Those with US drivers licenses are not in the driver’s seat in Ireland.

Welcome, citizens of Austria, Belgium, Bulgaria, Croatia, Republic of Cyprus, Czech Republic, Denmark, Estonia, Finland, France, Germany, Greece, Hungary, Ireland, Italy, Latvia, Lithuania, Luxembourg, Malta, Netherlands, Poland, Portugal, Romania, Slovakia, Slovenia, Spain, Sweden, the U.K., Iceland, Liechtenstein and Norway.

Welcome to Ireland, here is your driving license, valid in Ireland.  Stay as long as you wish, and swap for an Irish license if you like.

Welcome to citizens of Australia, Gibraltar, Guernsey, Isle of Man, Japan, Jersey, South Africa, South Korea, Switzerland, New Zealand, Taiwan, Ontario Province of Canada, Manitoba Province of Canada, Newfoundland and Labrador Province of Canada, British Columbia Province of Canada.

You, too, can drive on your license then swap for our license. No problem.

Obviously, the missing country is (cough, cough) the United States. Why is this so? Here's what Taoiseach Leo Varadkar told IrishCentral recently.  As to the issue of Irish emigrants moving back to Ireland and having to start all over again with driver's licenses, bank accounts, etc., Varadkar said the issue had "come to his attention in various ways."

On driving licenses, he stated that because of the huge disparity in driving tests in America he didn't want somebody driving in Ireland who has passed a driving test “nowhere near the standard of the Irish driving test."

So there you are, New York City drivers, California highway drivers – you, unlike those from all those other countries, are not house trained enough to deserve a driver's license in Ireland if you want to settle there.

It seems like an incredibly arrogant statement for the new taoiseach to make. American drivers are no less capable than drivers anywhere else.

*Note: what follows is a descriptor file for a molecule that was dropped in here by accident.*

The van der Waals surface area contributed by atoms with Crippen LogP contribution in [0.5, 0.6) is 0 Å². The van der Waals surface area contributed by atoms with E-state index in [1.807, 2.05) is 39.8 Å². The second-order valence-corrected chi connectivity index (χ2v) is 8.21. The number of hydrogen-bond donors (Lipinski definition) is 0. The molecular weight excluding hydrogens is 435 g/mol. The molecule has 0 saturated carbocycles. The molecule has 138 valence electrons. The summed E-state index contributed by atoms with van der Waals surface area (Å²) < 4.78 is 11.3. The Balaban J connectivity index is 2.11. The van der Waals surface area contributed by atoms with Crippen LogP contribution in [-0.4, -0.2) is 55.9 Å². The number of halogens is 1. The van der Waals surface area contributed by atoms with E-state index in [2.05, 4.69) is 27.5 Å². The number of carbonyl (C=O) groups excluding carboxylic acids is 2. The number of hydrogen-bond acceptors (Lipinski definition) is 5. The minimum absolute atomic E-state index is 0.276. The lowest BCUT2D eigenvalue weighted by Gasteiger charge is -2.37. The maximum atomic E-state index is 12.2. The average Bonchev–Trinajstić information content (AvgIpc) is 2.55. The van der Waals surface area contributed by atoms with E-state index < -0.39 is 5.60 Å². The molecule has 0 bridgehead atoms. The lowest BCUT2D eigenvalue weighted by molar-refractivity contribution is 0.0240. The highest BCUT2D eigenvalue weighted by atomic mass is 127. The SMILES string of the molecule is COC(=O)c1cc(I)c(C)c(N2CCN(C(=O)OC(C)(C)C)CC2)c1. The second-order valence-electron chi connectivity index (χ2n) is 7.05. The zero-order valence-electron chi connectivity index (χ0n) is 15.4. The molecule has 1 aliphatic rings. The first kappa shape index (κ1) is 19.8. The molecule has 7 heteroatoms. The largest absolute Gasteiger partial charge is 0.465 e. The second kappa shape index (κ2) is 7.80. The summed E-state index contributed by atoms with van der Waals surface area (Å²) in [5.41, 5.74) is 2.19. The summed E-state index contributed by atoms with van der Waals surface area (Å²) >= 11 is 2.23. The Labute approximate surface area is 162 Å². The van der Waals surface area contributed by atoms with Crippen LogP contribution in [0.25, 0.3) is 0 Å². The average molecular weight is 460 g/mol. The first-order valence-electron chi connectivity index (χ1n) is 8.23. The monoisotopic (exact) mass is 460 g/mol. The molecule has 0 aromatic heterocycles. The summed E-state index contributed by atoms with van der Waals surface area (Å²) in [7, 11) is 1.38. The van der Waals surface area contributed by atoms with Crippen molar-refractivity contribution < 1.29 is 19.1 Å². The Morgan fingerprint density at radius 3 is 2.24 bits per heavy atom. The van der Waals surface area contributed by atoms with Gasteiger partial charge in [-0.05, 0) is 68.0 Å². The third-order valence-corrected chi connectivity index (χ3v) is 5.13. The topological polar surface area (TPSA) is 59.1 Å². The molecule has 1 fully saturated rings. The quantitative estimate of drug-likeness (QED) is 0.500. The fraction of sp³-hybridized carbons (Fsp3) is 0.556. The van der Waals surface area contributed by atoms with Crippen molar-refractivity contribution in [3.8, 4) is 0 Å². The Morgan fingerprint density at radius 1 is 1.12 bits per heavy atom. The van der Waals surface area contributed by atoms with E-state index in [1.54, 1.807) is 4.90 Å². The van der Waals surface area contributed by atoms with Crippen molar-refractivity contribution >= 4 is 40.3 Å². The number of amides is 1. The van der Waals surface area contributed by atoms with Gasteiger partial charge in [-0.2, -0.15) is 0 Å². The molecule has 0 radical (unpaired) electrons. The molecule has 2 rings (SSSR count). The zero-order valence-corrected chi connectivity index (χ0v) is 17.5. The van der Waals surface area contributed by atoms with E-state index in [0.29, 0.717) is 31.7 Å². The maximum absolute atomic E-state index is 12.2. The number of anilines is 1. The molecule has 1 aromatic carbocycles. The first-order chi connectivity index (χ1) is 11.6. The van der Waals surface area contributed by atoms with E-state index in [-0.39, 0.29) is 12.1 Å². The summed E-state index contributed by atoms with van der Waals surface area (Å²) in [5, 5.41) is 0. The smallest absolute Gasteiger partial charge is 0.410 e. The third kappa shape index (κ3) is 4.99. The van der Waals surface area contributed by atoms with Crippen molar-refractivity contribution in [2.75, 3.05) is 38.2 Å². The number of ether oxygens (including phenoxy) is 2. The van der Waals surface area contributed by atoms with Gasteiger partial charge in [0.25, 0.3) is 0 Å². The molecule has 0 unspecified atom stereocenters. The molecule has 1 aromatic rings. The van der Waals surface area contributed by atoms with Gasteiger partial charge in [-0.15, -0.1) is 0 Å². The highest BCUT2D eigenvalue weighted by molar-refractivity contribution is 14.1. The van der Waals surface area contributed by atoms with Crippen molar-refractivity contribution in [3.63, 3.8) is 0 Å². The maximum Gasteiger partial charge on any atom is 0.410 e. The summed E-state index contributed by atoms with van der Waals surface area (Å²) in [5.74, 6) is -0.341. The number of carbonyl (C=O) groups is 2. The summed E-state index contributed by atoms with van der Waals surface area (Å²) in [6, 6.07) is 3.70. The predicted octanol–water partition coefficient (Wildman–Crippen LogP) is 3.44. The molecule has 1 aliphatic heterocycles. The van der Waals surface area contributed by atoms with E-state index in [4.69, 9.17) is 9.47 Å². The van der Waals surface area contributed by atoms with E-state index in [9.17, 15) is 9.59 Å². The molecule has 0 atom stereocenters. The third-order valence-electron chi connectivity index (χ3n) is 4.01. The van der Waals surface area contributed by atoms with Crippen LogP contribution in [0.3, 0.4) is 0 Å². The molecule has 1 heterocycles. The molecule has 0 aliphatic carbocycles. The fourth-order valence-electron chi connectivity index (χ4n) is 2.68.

They all but invented the automobile, take inordinate pride in their driving skills, have excellent safety records, yet are considered inferior to at least 40 other countries' drivers.

Indeed, if you are an Irish emigrant who has lived more than 10 years abroad you have to get to the back of the line and apply all over again for your Irish driver's license.

Never mind that you may have driven a decade or more in Ireland before you left. You are inferior to drivers from all those other countries.

Never mind that you held a license before you left Ireland and have been driving accident-free ever since in the U.S. It just does not matter.

And, yes, this is going to cost you gangbusters in terms of insurance as you are considered a new driver irrespective of your past record.

Read More: Want to move to Ireland? Getting a drivers license is a nightmare

Maybe there is some fault on the American side, some failure to act on what is utterly obvious that drivers in Ireland and America should be able to exchange driver’s licenses.

It is time some smart folks in both countries figured this one out. If Ireland wants to welcome emigrants home as it says it does, and some Americans want to legally settle in Ireland, the least that can be done is make it as easy as possible.

Clearly, that is not the case right now but this should be remedied as quickly as possible.

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